Men who suffer from prostate cancer are statistically significantly less likely to die from their cancer if they are taking cholesterol-lowering drugs called statins. The study, led by researchers from the Fred Hutchinson Cancer Research Centre, have published their findings online in The Prostate.
The study was led by Janet L. Stanford, Ph.D., co-director of the Prostate Cancer Research Program. It followed about 1000 USA prostate cancer patients over almost eight years. Approximately 30 per cent of the 1000 participants in the study were taking statin drugs to control their cholesterol. Over the eight-year period, the researchers found that the risk of death from prostate cancer in those not taking statins was five per cent. In those taking statins the risk of death caused by prostate cancer was only one per cent.
The study is unusual, as most research on the impact of statins on prostate cancer patients looks at the effect of the cholesterol-lowering drugs on a man’s PSA level. A study which looks at death rates required a much longer follow-up period. Dr Stanford is hopeful, however, that her research will prompt further studies. “If the results of our study are validated in other patient cohorts with extended follow-up for cause-specific death, an intervention trial of statin drugs in prostate cancer patients may be justified.”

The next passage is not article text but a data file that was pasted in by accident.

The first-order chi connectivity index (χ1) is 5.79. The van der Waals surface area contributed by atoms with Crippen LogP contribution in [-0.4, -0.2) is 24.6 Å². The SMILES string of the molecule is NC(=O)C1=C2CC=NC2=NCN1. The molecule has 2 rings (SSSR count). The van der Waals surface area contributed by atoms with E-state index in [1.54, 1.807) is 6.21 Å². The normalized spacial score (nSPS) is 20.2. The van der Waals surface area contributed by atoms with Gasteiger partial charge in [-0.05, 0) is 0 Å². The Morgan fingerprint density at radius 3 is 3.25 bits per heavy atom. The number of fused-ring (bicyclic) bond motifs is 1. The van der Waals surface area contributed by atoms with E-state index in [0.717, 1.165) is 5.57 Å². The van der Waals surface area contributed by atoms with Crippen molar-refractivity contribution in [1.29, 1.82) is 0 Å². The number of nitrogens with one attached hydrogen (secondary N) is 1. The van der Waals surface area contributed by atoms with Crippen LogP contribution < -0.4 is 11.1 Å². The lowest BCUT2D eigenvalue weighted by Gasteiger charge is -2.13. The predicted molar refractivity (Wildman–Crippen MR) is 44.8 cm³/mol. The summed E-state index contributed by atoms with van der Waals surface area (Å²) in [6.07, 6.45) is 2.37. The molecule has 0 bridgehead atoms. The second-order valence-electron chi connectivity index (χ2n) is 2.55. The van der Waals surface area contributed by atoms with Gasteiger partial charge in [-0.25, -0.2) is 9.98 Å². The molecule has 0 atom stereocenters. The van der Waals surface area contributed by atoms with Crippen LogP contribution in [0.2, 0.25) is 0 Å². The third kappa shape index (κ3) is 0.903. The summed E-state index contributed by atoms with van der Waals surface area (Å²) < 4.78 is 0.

Researchers are not yet sure what the medical reason behind the lowered death rate when taking statins will prove to be, but they have some strong theories. The first is that cells which are high in cholesterol play a key role in controlling pathways associated with the survival of prostate cancer cells in the body. More cholesterol-rich cells in the body means higher survival rates for cancer cells. The second possibility is that statins inhibit an essential precursor to cholesterol production, known as mevalonate. Lower levels of mevalonate in the body may reduce the risk of fatal prostate cancer. It may also be that these two mechanisms are working together to prevent fatal prostate cancer, but further study will be required.
You can find out more at the ScienceDaily website.